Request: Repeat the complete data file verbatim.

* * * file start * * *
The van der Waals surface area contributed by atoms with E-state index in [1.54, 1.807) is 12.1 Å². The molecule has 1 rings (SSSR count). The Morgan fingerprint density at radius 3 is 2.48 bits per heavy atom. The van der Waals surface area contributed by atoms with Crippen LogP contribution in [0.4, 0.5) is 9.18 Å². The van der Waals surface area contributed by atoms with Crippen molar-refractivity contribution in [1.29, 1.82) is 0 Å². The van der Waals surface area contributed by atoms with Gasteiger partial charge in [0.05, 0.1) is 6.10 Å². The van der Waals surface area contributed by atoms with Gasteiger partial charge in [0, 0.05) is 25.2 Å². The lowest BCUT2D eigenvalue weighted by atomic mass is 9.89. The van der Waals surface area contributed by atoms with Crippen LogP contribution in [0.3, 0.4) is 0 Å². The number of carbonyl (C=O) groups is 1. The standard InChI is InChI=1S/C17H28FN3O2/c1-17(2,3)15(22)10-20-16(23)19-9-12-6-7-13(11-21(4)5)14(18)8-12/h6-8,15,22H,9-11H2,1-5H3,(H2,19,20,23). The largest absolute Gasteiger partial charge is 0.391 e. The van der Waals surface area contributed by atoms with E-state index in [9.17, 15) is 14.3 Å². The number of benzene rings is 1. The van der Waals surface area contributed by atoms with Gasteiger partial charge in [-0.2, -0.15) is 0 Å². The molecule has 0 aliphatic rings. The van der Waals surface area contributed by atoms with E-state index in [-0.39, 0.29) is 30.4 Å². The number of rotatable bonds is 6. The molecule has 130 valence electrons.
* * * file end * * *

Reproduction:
The van der Waals surface area contributed by atoms with E-state index in [1.54, 1.807) is 12.1 Å². The molecule has 1 rings (SSSR count). The Morgan fingerprint density at radius 3 is 2.48 bits per heavy atom. The van der Waals surface area contributed by atoms with Crippen LogP contribution in [0.4, 0.5) is 9.18 Å². The van der Waals surface area contributed by atoms with Crippen molar-refractivity contribution in [1.29, 1.82) is 0 Å². The van der Waals surface area contributed by atoms with Gasteiger partial charge in [0.05, 0.1) is 6.10 Å². The van der Waals surface area contributed by atoms with Gasteiger partial charge in [0, 0.05) is 25.2 Å². The lowest BCUT2D eigenvalue weighted by atomic mass is 9.89. The van der Waals surface area contributed by atoms with Crippen LogP contribution in [0.3, 0.4) is 0 Å². The number of carbonyl (C=O) groups is 1. The standard InChI is InChI=1S/C17H28FN3O2/c1-17(2,3)15(22)10-20-16(23)19-9-12-6-7-13(11-21(4)5)14(18)8-12/h6-8,15,22H,9-11H2,1-5H3,(H2,19,20,23). The largest absolute Gasteiger partial charge is 0.391 e. The van der Waals surface area contributed by atoms with E-state index in [9.17, 15) is 14.3 Å². The number of benzene rings is 1. The van der Waals surface area contributed by atoms with Gasteiger partial charge in [-0.2, -0.15) is 0 Å². The molecule has 0 aliphatic rings. The van der Waals surface area contributed by atoms with E-state index in [-0.39, 0.29) is 30.4 Å². The number of rotatable bonds is 6. The molecule has 130 valence electrons.